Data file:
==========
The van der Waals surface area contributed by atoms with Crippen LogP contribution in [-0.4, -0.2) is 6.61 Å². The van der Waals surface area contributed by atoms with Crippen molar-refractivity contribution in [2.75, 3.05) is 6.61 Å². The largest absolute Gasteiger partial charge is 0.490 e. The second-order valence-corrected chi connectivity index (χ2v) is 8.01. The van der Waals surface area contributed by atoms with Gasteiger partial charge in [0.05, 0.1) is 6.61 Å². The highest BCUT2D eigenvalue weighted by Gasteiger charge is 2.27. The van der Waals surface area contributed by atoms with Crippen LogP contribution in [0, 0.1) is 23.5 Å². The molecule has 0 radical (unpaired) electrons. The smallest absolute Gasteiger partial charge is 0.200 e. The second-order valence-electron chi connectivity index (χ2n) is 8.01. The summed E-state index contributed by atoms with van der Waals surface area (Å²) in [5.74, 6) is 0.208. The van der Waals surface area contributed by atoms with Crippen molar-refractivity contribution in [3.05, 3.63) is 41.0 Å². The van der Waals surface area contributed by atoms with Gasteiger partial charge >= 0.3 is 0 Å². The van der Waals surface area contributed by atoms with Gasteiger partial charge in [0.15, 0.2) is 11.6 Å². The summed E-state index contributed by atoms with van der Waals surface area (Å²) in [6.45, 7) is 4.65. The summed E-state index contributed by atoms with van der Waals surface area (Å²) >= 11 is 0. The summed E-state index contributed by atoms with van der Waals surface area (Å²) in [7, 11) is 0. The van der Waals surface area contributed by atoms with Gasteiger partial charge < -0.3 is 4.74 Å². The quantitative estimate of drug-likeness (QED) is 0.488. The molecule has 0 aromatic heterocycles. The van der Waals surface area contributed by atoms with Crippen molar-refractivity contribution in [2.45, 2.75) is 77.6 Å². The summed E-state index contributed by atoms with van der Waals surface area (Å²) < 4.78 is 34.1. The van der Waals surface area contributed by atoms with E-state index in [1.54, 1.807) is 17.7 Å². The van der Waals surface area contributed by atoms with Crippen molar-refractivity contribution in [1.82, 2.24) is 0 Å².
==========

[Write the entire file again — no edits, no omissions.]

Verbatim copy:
The van der Waals surface area contributed by atoms with Crippen LogP contribution in [-0.4, -0.2) is 6.61 Å². The van der Waals surface area contributed by atoms with Crippen molar-refractivity contribution in [2.75, 3.05) is 6.61 Å². The largest absolute Gasteiger partial charge is 0.490 e. The second-order valence-corrected chi connectivity index (χ2v) is 8.01. The van der Waals surface area contributed by atoms with Gasteiger partial charge in [0.05, 0.1) is 6.61 Å². The highest BCUT2D eigenvalue weighted by Gasteiger charge is 2.27. The van der Waals surface area contributed by atoms with Crippen LogP contribution in [0, 0.1) is 23.5 Å². The molecule has 0 radical (unpaired) electrons. The smallest absolute Gasteiger partial charge is 0.200 e. The second-order valence-electron chi connectivity index (χ2n) is 8.01. The summed E-state index contributed by atoms with van der Waals surface area (Å²) in [5.74, 6) is 0.208. The van der Waals surface area contributed by atoms with Crippen molar-refractivity contribution in [3.05, 3.63) is 41.0 Å². The van der Waals surface area contributed by atoms with Gasteiger partial charge >= 0.3 is 0 Å². The van der Waals surface area contributed by atoms with Gasteiger partial charge in [0.15, 0.2) is 11.6 Å². The summed E-state index contributed by atoms with van der Waals surface area (Å²) in [6.45, 7) is 4.65. The summed E-state index contributed by atoms with van der Waals surface area (Å²) >= 11 is 0. The summed E-state index contributed by atoms with van der Waals surface area (Å²) in [7, 11) is 0. The van der Waals surface area contributed by atoms with Gasteiger partial charge < -0.3 is 4.74 Å². The quantitative estimate of drug-likeness (QED) is 0.488. The molecule has 0 aromatic heterocycles. The van der Waals surface area contributed by atoms with Crippen molar-refractivity contribution in [2.45, 2.75) is 77.6 Å². The summed E-state index contributed by atoms with van der Waals surface area (Å²) < 4.78 is 34.1. The van der Waals surface area contributed by atoms with E-state index in [1.54, 1.807) is 17.7 Å². The van der Waals surface area contributed by atoms with Crippen molar-refractivity contribution in [1.82, 2.24) is 0 Å².